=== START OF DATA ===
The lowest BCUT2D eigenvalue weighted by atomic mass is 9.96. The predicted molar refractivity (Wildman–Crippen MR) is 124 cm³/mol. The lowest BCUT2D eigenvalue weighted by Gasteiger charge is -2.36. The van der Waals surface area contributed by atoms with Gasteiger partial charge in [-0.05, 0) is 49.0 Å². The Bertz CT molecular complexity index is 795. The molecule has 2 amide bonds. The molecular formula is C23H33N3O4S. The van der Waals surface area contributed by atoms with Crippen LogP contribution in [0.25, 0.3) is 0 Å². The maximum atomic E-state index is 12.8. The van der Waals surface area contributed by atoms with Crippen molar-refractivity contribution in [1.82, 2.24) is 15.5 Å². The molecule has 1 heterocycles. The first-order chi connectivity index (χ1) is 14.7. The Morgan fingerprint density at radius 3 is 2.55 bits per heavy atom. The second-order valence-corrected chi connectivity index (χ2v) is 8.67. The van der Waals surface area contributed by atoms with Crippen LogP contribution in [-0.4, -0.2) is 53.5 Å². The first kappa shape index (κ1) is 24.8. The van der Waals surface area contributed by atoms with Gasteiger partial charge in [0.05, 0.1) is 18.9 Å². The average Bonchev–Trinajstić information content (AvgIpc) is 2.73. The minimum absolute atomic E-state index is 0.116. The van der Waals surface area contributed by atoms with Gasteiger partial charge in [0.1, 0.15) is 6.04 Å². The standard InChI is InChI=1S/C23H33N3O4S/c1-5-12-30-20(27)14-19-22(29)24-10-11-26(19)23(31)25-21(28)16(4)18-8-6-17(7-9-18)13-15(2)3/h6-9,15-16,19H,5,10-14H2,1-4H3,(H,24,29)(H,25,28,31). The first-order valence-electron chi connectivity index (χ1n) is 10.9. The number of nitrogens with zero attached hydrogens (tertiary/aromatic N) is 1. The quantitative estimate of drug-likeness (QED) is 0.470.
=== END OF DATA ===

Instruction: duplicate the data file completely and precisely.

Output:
The lowest BCUT2D eigenvalue weighted by atomic mass is 9.96. The predicted molar refractivity (Wildman–Crippen MR) is 124 cm³/mol. The lowest BCUT2D eigenvalue weighted by Gasteiger charge is -2.36. The van der Waals surface area contributed by atoms with Gasteiger partial charge in [-0.05, 0) is 49.0 Å². The Bertz CT molecular complexity index is 795. The molecule has 2 amide bonds. The molecular formula is C23H33N3O4S. The van der Waals surface area contributed by atoms with Crippen LogP contribution in [0.25, 0.3) is 0 Å². The maximum atomic E-state index is 12.8. The van der Waals surface area contributed by atoms with Crippen molar-refractivity contribution in [1.82, 2.24) is 15.5 Å². The molecule has 1 heterocycles. The first-order chi connectivity index (χ1) is 14.7. The Morgan fingerprint density at radius 3 is 2.55 bits per heavy atom. The second-order valence-corrected chi connectivity index (χ2v) is 8.67. The van der Waals surface area contributed by atoms with Crippen LogP contribution in [-0.4, -0.2) is 53.5 Å². The first kappa shape index (κ1) is 24.8. The van der Waals surface area contributed by atoms with Gasteiger partial charge in [0.05, 0.1) is 18.9 Å². The average Bonchev–Trinajstić information content (AvgIpc) is 2.73. The minimum absolute atomic E-state index is 0.116. The van der Waals surface area contributed by atoms with Gasteiger partial charge in [0.1, 0.15) is 6.04 Å². The standard InChI is InChI=1S/C23H33N3O4S/c1-5-12-30-20(27)14-19-22(29)24-10-11-26(19)23(31)25-21(28)16(4)18-8-6-17(7-9-18)13-15(2)3/h6-9,15-16,19H,5,10-14H2,1-4H3,(H,24,29)(H,25,28,31). The first-order valence-electron chi connectivity index (χ1n) is 10.9. The number of nitrogens with zero attached hydrogens (tertiary/aromatic N) is 1. The quantitative estimate of drug-likeness (QED) is 0.470.